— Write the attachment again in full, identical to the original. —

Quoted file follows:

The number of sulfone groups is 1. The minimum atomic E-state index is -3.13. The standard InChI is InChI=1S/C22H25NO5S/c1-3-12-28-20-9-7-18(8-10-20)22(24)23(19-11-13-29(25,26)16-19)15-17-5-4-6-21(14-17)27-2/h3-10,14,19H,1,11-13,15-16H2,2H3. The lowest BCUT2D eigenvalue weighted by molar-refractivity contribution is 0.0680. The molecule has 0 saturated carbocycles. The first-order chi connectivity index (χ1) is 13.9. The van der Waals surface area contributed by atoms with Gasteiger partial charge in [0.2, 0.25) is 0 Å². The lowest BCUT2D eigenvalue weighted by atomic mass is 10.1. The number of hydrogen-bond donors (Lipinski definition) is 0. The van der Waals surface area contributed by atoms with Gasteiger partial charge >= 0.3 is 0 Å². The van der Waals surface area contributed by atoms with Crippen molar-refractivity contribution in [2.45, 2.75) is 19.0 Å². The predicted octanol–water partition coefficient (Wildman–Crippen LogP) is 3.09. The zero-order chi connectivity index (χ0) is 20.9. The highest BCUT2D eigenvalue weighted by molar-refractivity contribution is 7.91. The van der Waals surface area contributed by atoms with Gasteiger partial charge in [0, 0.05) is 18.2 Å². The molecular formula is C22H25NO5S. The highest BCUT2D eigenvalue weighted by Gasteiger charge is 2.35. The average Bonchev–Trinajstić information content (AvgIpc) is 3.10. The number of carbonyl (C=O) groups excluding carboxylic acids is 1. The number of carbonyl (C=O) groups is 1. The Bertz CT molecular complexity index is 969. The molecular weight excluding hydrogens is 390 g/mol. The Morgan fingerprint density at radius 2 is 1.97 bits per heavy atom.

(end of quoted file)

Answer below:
The number of sulfone groups is 1. The minimum atomic E-state index is -3.13. The standard InChI is InChI=1S/C22H25NO5S/c1-3-12-28-20-9-7-18(8-10-20)22(24)23(19-11-13-29(25,26)16-19)15-17-5-4-6-21(14-17)27-2/h3-10,14,19H,1,11-13,15-16H2,2H3. The lowest BCUT2D eigenvalue weighted by molar-refractivity contribution is 0.0680. The molecule has 0 saturated carbocycles. The first-order chi connectivity index (χ1) is 13.9. The van der Waals surface area contributed by atoms with Gasteiger partial charge in [0.2, 0.25) is 0 Å². The lowest BCUT2D eigenvalue weighted by atomic mass is 10.1. The number of hydrogen-bond donors (Lipinski definition) is 0. The van der Waals surface area contributed by atoms with Gasteiger partial charge >= 0.3 is 0 Å². The van der Waals surface area contributed by atoms with Crippen molar-refractivity contribution in [2.45, 2.75) is 19.0 Å². The predicted octanol–water partition coefficient (Wildman–Crippen LogP) is 3.09. The zero-order chi connectivity index (χ0) is 20.9. The highest BCUT2D eigenvalue weighted by molar-refractivity contribution is 7.91. The van der Waals surface area contributed by atoms with Gasteiger partial charge in [0, 0.05) is 18.2 Å². The molecular formula is C22H25NO5S. The highest BCUT2D eigenvalue weighted by Gasteiger charge is 2.35. The average Bonchev–Trinajstić information content (AvgIpc) is 3.10. The number of carbonyl (C=O) groups excluding carboxylic acids is 1. The number of carbonyl (C=O) groups is 1. The Bertz CT molecular complexity index is 969. The molecular weight excluding hydrogens is 390 g/mol. The Morgan fingerprint density at radius 2 is 1.97 bits per heavy atom.